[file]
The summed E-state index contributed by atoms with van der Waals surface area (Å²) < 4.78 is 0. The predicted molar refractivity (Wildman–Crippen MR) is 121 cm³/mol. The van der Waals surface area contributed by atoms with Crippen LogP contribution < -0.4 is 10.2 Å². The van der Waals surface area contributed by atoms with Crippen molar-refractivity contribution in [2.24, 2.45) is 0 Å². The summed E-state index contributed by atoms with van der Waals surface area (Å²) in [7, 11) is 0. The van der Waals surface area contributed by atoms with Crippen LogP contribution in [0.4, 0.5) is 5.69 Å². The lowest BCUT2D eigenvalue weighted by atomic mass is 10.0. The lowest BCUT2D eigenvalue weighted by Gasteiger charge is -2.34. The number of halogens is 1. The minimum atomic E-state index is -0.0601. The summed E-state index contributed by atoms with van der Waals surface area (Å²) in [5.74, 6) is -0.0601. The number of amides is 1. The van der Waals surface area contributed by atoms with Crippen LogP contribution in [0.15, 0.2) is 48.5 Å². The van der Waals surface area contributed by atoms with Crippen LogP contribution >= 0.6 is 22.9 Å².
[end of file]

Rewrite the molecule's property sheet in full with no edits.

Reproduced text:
The summed E-state index contributed by atoms with van der Waals surface area (Å²) < 4.78 is 0. The predicted molar refractivity (Wildman–Crippen MR) is 121 cm³/mol. The van der Waals surface area contributed by atoms with Crippen LogP contribution < -0.4 is 10.2 Å². The van der Waals surface area contributed by atoms with Crippen molar-refractivity contribution in [2.24, 2.45) is 0 Å². The summed E-state index contributed by atoms with van der Waals surface area (Å²) in [7, 11) is 0. The van der Waals surface area contributed by atoms with Crippen LogP contribution in [0.4, 0.5) is 5.69 Å². The lowest BCUT2D eigenvalue weighted by atomic mass is 10.0. The lowest BCUT2D eigenvalue weighted by Gasteiger charge is -2.34. The number of halogens is 1. The minimum atomic E-state index is -0.0601. The summed E-state index contributed by atoms with van der Waals surface area (Å²) in [5.74, 6) is -0.0601. The number of amides is 1. The van der Waals surface area contributed by atoms with Crippen LogP contribution in [0.15, 0.2) is 48.5 Å². The van der Waals surface area contributed by atoms with Crippen LogP contribution >= 0.6 is 22.9 Å².